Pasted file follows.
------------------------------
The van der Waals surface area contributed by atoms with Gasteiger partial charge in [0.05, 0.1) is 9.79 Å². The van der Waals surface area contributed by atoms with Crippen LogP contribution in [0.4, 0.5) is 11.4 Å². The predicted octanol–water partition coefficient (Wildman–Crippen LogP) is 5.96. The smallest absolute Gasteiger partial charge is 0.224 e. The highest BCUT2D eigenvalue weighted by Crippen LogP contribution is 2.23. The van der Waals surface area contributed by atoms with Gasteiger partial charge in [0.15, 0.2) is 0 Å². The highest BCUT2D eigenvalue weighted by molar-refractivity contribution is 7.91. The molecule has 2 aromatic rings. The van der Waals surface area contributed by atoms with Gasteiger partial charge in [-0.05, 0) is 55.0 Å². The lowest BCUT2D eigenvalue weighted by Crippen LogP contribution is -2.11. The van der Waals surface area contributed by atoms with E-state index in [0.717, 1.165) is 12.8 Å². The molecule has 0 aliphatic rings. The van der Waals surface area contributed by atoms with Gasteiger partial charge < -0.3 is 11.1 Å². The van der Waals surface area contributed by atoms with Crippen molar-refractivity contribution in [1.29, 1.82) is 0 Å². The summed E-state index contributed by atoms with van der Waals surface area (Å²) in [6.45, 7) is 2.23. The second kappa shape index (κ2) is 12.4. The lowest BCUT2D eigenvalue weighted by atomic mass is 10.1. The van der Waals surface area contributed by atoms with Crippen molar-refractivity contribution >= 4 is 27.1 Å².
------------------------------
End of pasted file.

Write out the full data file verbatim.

The van der Waals surface area contributed by atoms with Gasteiger partial charge in [0.05, 0.1) is 9.79 Å². The van der Waals surface area contributed by atoms with Crippen LogP contribution in [0.4, 0.5) is 11.4 Å². The predicted octanol–water partition coefficient (Wildman–Crippen LogP) is 5.96. The smallest absolute Gasteiger partial charge is 0.224 e. The highest BCUT2D eigenvalue weighted by Crippen LogP contribution is 2.23. The van der Waals surface area contributed by atoms with Gasteiger partial charge in [0.15, 0.2) is 0 Å². The highest BCUT2D eigenvalue weighted by molar-refractivity contribution is 7.91. The molecule has 2 aromatic rings. The van der Waals surface area contributed by atoms with Gasteiger partial charge in [-0.05, 0) is 55.0 Å². The lowest BCUT2D eigenvalue weighted by Crippen LogP contribution is -2.11. The van der Waals surface area contributed by atoms with E-state index in [0.717, 1.165) is 12.8 Å². The molecule has 0 aliphatic rings. The van der Waals surface area contributed by atoms with Gasteiger partial charge < -0.3 is 11.1 Å². The van der Waals surface area contributed by atoms with Crippen molar-refractivity contribution in [1.29, 1.82) is 0 Å². The summed E-state index contributed by atoms with van der Waals surface area (Å²) in [6.45, 7) is 2.23. The second kappa shape index (κ2) is 12.4. The lowest BCUT2D eigenvalue weighted by atomic mass is 10.1. The van der Waals surface area contributed by atoms with Crippen molar-refractivity contribution >= 4 is 27.1 Å².